Loans from China hit a high of US$6.2 billion last year
The Chinese government has dismissed claims that it’s continued heavy lending to Kenya in the financing of mega infrastructure projects is a ‘ debt trap’, even as loans from Beijing hit a high of ShUS$6.2 billion(Sh625.9 billion) in December last year.
This is up from US$5.3 billion (Sh535 billion) a year earlier with a lion share going towards the construction of the multi-billion Standard Gauge Railway (SGR).
“We are not putting Kenya into a debt trap. China-Africa corporation cannot put Africa into a trap but booming economic growth,” China’s Charge’ D’affaires (Nairobi) LI Xuhang said during a meeting in Nairobi on the update on the SGR and China-Kenya relations.
“Kenya can decide on who they want to partner with. Kenyan people are wise enough to choose their trade and corporation partners. They can decide who benefits them more,” Xuhang said, noting that the fast-growing China-Africa relations have rattled other developed country.
His sentiments come in the wake of growing concerns that Kenya could lose its key assets to Beijing, among them the port of Mombasa, if the government defaults in the payment of the Sh327 billion(US$3.25 billion) owed to Exim Bank of China for construction of Phase one of the Standard Gauge Railway (SGR) project.
Apart from the first phase (472 kilometre) Mombasa-Nairobi SGR, the Chinese are funding and constructing Phase 2A at a cost of Sh150 billion (US$1.49 billion).
The 120-kilometre line which runs between Nairobi-Mai Mahiu and -Duka Moja, a small centre between Suswa and Narok town, is 90 per cent complete.
The government is said to be in negotiations with Beijing for an additional Sh370 billion (US$3.67 billion) to complete the remainder of the project, which is Phase 2B (Duka Moja-Kisumu) and the final stretch (Phase 2C) connecting Kisumu to Malaba, the Kenyan-Uganda border.
Kenya Railways acting Managing Director Philip Mainga has revealed that the government is keen to secure funds during the second Belt and Road Forum for International Cooperation (BRF) set for Beijing later this month.
“We hope to sign phase 2B during the meeting,” Mainga said, “Kenya Railways is working with the Chinese government in achieving the commitment we have on the 974-kilometre Mombasa-Malaba SGR project.”
Phase one of the SGR project was constructed by China Road and Bridge Corporation while Phase 2 is being developed by a sister company-China Communications Construction Company (CCCC).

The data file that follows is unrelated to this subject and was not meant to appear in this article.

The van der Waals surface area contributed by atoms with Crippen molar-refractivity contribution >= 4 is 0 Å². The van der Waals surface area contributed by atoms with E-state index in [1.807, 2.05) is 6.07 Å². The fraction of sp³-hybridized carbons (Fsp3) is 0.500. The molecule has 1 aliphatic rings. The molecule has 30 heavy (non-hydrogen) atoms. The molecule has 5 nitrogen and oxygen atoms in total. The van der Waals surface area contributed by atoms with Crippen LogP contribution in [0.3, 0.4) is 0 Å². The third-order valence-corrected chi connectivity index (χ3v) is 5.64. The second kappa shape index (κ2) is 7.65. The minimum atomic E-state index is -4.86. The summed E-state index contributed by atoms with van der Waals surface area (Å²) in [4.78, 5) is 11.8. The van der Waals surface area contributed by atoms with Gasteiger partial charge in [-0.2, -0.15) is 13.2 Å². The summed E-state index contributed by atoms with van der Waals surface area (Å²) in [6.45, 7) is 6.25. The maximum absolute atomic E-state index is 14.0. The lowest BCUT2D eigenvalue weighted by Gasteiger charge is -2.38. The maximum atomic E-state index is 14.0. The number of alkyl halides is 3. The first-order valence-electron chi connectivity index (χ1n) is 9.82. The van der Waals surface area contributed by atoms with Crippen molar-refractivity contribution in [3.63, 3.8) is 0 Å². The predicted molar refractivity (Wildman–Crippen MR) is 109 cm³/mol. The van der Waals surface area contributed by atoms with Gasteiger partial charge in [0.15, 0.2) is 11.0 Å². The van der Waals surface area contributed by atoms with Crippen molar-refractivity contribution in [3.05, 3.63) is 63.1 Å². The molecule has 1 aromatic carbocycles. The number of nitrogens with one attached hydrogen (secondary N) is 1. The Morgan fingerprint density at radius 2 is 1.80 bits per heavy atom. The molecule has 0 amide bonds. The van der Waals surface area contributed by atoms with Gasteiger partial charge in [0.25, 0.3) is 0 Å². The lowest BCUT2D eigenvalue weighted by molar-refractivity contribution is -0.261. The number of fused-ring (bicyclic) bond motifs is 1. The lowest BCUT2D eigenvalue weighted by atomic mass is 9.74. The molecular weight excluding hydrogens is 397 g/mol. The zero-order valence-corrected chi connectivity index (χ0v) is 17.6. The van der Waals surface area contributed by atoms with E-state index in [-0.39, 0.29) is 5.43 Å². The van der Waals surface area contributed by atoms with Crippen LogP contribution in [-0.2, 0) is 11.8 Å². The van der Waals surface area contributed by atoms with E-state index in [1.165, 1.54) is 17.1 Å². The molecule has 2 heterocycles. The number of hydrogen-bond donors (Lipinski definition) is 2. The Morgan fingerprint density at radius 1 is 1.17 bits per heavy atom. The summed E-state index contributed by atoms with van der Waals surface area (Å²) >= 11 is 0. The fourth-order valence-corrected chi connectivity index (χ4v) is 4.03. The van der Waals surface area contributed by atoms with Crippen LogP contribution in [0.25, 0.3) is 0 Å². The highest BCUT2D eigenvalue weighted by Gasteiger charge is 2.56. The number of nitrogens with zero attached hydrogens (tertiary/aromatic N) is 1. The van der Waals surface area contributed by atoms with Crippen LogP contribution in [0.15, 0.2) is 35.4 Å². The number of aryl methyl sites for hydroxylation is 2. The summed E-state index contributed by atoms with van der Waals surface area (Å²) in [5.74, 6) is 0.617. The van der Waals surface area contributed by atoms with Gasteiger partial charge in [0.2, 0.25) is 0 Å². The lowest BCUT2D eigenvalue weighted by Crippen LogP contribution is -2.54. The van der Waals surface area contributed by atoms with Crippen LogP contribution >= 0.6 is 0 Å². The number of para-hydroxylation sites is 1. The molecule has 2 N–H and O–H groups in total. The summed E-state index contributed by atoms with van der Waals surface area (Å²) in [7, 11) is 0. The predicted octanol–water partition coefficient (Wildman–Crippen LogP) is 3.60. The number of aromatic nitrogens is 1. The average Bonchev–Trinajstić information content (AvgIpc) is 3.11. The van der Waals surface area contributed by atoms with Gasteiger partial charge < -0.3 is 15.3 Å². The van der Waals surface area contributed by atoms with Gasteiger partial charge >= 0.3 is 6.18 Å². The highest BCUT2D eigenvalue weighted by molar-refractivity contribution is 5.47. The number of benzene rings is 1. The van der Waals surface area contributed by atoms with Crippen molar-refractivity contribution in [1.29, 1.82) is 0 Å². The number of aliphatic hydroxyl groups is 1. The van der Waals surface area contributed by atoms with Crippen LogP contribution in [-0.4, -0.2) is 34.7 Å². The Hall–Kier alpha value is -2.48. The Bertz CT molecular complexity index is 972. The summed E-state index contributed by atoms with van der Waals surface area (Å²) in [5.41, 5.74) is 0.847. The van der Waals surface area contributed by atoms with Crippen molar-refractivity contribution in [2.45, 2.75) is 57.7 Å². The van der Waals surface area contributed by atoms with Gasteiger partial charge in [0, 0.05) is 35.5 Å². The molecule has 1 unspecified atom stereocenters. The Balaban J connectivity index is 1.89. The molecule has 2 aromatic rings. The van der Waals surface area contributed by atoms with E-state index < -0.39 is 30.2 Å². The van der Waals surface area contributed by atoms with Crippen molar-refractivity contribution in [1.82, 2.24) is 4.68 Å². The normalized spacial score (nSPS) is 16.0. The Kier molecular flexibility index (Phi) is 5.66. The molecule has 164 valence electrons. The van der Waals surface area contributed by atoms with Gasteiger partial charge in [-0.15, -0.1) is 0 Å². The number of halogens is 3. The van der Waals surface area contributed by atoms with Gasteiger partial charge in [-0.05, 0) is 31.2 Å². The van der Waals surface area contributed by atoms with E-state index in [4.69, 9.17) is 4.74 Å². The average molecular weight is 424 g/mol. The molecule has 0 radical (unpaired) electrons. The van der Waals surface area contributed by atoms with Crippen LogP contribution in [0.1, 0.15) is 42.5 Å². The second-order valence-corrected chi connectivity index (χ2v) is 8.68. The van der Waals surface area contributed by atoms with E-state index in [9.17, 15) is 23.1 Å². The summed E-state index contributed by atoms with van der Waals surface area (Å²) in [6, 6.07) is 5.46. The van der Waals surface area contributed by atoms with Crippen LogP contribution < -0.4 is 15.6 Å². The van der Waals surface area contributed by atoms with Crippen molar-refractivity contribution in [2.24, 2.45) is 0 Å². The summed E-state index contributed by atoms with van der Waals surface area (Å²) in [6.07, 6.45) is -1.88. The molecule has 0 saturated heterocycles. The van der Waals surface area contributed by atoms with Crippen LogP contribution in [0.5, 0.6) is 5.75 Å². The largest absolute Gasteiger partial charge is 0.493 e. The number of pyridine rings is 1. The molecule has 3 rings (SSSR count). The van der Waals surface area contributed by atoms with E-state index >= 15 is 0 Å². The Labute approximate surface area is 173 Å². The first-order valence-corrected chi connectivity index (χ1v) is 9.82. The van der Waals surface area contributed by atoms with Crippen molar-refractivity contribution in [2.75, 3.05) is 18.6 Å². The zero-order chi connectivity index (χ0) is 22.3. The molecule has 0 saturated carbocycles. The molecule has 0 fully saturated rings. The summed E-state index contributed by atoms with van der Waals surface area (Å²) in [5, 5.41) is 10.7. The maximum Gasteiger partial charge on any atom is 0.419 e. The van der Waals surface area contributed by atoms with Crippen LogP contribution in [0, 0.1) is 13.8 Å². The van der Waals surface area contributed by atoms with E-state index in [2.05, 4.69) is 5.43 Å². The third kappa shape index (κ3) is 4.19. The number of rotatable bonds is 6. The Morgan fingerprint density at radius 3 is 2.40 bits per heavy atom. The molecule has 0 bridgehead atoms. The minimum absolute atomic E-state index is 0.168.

China has funded over 70 development projects in the country cutting across transport, energy, water and housing sectors where about 50 Chinese companies are involved.
The Ministry of Foreign Affairs has defended the China-Kenya relation saying it is mutual and beneficial to the country.
The Asian Directorate at the ministry said the SGR is a landmark project for the government and its full impact will be felt once it reaches Malaba.
The directorate’s in-charge of China Lindsay Kiptiness, however, said grants and loans must be spent in their intended purpose if the country is to make any meaningful gains from the borrowing.
“We must ensure projects don’t become victims of corruption,” Kiptiness said, “As long as we can sustain our debt and projects contribute to economic development, I don’t see why we should not borrow for development.”
With the debate on increased borrowing from China continuing, the Nairobi embassy has given Kenya an option of pursuing Public-Private-Partnerships (PPPs) as an alternative to solid borrowing for projects.
Kenya spent nearly Sh15.43 billion to service loans from China in the first half of the 2018/19 financial year (July-December).
The government has largely contracted a mix of semi-concessional and commercial debt from China and international capital markets (Eurobond) since 2014 to improve the country’s infrastructure.
Meanwhile, Kenya Railways has called on the Chinese government to help secure the rail network in Kenya, with terrorism being among the biggest concerns.
Kenya’s public debt crossed Sh5.27 trillion (US$52.3 billion) last December, National Treasury statistics show, up from Sh4.57 trillion (US$45.4 billion) a year earlier, and Sh3.83 trillion (US$38 billion) in December 2016.